I used to ride to commute (and by commute, I mean to the bar), and over time as I integrated more-so into the cycling community of Montreal, I became more passionate about the sport and wanted to take it to a new level physically and mentally. I have been riding fixed gear for 5 years now, and started racing last summer as part of the 808 Crit Team.
The racing scene is really small in Montreal (though growing consistently each year with the help of more and more dedicated individuals) with only two organized crit’s a summer, so I think everyone’s so-called need and want to participate in a level of racing like Red Hook, was almost necessary. I can’t speak for the other participants, but Red Hook Crit Brooklyn, was a psychological, an emotional, but most certainly, an exciting experience for me.
Days before the race, I was nervous, scared, excited, nauseous… basically every emotion one can exude, I felt! Surprisingly though, the day we rolled through the gates of RHC (with Kelli Samuelson by our side), my nerves started to dissipate and I felt calm and really just super stoked to be amongst the world’s best crit riders, and excited to watch my friends race for their lives. It took some time to get the ball rolling for the day, as our start time for our qualifications were prolonged, but once we were settled into our team/athletes bay and all geared up, the nerves started up again. Finally at our starting line for our qualifications, I started to feel more collected; At this point, I just wanted to ride the course. It’s funny too; girls at a start line are very different to guys at a start line. We chat about the weather, we wish each other good luck, we giggle, and we smile in anticipation, which I think helped us all set the mood and relax. Then the clock counted down. During the qualifications, looking back, I had no idea what I was doing. I didn’t take turns very strategically, which really cut time off my laps, and I would be lying if I said I wasn’t disappointed. Although we all make the finals, because we’re only about 55-60 participants, you need to ride well in your qualification round to be placed strategically at the start line of the finals. But I had all day to think of that. The day was long as we watched the men’s qualifications every 30 minutes until 6pm, and my nerves were on edge watching the men take the hairpin (unsuccessfully at times). After the qualification rounds, and the Last Chance Race, and the 5km Sprint run were wrapped up, it became time to organize ourselves and concentrate on what lied ahead. By then, I was exhausted, mentally. This start line was a lot different than our morning start line. It was an overwhelming feeling of having dozens of cameramen in our faces, with hundreds of people cheering us on the sidelines, and lining up next to top athletes like Fleur Faure. The clock counted down. I missed my shot to advance, and lost the pack, and took my turns far too cautiously and lost time. Before I knew it, only after hitting 6 laps, the pace car creeped up on me. I was done. Coming off the sidelines to my gang of friends was the best way to finish the race. And even better, was anxiously watching my friends Andy and Laurie come around that corner every lap, knowing they were still in it. I really don’t want to prolong this article though, and speak to you of every moment of every emotion I felt throughout the day (too late?), so let me wrap it up. A week later, I feel so proud of our Montreal crew representing with all their hearts: To my team, Team iBike, and to The Pack… You’re presence, support, and dedication, is what will really resonate in my experience from this day for me.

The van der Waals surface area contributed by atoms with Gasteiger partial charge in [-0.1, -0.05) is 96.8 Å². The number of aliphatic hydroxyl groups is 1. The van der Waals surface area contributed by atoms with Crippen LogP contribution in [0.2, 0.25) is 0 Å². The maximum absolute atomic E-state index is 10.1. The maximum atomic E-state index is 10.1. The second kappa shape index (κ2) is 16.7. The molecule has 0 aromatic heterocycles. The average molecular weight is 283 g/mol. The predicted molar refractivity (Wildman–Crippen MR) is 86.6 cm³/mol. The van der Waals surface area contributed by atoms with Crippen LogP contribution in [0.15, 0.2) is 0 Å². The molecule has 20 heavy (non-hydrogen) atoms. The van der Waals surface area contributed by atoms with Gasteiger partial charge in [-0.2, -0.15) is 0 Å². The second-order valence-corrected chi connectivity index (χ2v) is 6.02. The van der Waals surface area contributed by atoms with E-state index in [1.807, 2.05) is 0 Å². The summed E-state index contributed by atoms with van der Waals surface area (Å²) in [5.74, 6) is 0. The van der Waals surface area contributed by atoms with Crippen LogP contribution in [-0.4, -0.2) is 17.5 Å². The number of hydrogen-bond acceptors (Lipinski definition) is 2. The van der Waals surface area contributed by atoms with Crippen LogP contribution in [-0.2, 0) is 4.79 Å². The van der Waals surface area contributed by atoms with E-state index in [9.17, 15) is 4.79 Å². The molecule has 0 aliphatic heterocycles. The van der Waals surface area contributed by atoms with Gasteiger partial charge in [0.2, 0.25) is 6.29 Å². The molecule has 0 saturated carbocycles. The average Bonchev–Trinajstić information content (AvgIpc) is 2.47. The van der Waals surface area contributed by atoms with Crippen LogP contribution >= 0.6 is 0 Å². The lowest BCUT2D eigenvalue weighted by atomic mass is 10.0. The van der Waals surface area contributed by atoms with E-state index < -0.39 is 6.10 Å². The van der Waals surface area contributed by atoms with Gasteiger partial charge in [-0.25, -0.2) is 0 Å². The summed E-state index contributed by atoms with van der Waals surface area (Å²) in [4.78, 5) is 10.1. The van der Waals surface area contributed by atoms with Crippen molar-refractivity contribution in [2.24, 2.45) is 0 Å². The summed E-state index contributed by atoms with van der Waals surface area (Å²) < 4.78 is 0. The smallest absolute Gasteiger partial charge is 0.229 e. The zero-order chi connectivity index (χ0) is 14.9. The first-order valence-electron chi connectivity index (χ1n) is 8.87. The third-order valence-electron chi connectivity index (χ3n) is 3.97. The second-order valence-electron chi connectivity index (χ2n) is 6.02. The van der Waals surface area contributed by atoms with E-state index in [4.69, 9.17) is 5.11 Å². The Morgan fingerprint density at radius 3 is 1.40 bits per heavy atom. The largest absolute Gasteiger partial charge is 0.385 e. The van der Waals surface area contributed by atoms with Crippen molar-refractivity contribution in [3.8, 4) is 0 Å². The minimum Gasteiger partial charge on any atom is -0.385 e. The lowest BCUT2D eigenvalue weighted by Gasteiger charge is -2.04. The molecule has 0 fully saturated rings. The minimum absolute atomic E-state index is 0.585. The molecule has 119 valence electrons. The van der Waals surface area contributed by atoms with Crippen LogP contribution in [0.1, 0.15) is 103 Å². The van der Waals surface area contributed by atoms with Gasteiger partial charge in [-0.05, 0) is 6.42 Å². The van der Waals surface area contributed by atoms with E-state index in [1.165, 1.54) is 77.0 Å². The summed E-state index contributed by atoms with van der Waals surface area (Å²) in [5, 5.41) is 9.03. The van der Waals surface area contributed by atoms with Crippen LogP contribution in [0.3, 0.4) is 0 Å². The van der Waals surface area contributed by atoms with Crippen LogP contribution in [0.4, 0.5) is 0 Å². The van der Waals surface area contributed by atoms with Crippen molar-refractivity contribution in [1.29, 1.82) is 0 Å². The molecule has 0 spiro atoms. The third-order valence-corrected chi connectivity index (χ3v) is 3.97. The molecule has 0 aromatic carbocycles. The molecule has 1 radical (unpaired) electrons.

See you at Jackalope xx